I grew up on a farm, out in the country with very few neighbors. Since our TV only got one station, my sisters and I read. We read before school and while riding the school bus. We read before supper and during supper and after supper. We read in the bathtub and while we were supposed to be sleeping at night.
I read voraciously, hungrily. Right before sleep I’d think of all the books I hadn’t yet read and I’d become anxious: What if I never had the chance to read them?
I still read, of course, I still have multiple books going at once, I still stay up half the night because I’m unable to put a book down. And I still sometimes worry about what books I would read or re-read if I only had a year left to live.
I decided to list my favorite books from this year. Many of them are re-reads; I tend to read my most loved books over and over until they become as familiar and worn as friends. I even tuck them beneath my pillow, the edges brushing my face and neck as I move about in my sleep, pieces of that story mixing with my dreams.
Best memoir: I love memoirs, the more honest and raw, the better. And this year I discovered one so beautifully written that it almost hurt to read: The Still Point of the Turning World, by Emily Rapp. I can’t recommend this enough. Read it. Now.
Most inspiring memoir: Hands down it has to be the running memoir that was about so much more than running, that crosses the boundary between sport and addiction recovery. Running Ransom Road by Caleb Daniloff.
Memoir I wanted to like but couldn’t: I tried, folks, I really did. But I just couldn’t like I’m Not Saint: A Nasty Little Memoir of Love and Leaving by Elizabeth Hyat. There’s nothing wrong with the book or the writing, it’s just that I couldn’t warm up to Hyat’s narrative. I couldn’t warm up to her, which was a shame since this could have been a compelling read if the Hyat had added a little depth and vulnerability to her prose.
Best short story collection: Oh, this one was so good, so rich and funny and ironic and well written and oddly wonderful that as soon as I finished the last story, I immediately turned to the beginning and started all over again. Happiness is a Chemical in the Brain by Lucia Perillo.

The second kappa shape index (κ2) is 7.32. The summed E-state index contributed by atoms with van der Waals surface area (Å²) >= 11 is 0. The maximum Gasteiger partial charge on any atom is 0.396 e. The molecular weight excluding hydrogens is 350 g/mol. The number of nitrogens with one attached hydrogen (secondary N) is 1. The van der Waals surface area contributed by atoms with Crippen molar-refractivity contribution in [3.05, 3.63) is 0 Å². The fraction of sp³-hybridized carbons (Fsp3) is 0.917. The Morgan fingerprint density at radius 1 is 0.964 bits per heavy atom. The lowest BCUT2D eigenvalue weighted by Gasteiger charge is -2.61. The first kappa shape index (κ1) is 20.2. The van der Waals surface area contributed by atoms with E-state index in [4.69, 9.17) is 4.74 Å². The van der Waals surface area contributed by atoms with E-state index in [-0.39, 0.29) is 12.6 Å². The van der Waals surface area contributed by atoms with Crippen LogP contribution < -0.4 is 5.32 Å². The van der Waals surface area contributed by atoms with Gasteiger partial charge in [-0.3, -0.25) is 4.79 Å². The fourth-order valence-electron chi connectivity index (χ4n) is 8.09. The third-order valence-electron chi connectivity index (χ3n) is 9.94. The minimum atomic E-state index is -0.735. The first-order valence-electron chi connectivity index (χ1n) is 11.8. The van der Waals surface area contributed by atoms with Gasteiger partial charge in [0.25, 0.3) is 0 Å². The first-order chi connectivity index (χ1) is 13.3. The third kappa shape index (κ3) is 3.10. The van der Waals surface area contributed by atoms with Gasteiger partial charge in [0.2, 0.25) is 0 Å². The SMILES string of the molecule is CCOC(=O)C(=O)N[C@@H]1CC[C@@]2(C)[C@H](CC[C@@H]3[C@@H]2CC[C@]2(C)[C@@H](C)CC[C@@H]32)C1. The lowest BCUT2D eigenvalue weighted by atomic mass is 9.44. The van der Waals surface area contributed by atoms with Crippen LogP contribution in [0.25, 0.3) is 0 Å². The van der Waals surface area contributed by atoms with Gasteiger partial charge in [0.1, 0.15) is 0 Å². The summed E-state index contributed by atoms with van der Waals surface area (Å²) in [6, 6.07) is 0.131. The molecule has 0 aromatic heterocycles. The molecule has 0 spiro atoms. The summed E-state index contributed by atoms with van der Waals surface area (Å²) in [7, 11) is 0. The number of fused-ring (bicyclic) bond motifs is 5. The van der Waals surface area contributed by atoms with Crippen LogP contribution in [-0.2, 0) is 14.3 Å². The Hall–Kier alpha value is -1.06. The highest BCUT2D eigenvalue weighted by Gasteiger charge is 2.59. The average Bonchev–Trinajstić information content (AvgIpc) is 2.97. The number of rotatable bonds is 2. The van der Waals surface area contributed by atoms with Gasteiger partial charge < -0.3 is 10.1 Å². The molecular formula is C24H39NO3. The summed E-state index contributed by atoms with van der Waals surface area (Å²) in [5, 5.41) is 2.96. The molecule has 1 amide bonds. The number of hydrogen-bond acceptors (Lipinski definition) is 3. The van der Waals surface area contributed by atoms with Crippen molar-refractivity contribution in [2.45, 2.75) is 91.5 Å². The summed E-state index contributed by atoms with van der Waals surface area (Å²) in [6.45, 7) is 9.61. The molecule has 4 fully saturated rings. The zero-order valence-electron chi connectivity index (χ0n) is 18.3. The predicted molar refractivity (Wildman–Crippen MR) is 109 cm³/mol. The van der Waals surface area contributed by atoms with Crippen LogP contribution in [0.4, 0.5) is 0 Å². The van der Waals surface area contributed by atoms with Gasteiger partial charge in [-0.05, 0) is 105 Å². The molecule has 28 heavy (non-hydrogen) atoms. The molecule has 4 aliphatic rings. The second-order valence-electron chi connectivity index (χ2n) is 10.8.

Best Novel: This was published years ago but I reread it again this past spring, once again marveling at the humor and grace. Women and Horses by Aussie author Candida Baker.
Best Fiction: The writing in this little gem is like no other, lyrical and poetical, each word lingering in my mouth. I read, and I savored. Ru by Kim Thuy.
Best Light Novel: Sometimes I want to read something light but still filling, something not quite chick-lit but not so deep as to cause me to ponder or wonder each time I set it down. The Irresistible Blueberry Bakeshop & Café by Mary Simses was warm, filling and loaded with heart.
Best Indie Book: I don’t normally read indie books or at least I didn’t until this year. And while many lack editing and writing skills, many others are surprisingly top-notch. Which brings me to Yesterday Road by Kevin Brennan. The writing is literary quality, the characters lovable and memorable, the prose laugh-out-loud funny in places. What I loved most, however, is that the characters aren’t one-dimensional. These are flawed and scarred people, which makes them all the more real, and all the more endearing.
Did I miss anything? Let me know if there’s a book you think I simply must read for 2014. I’d love to hear your suggestions.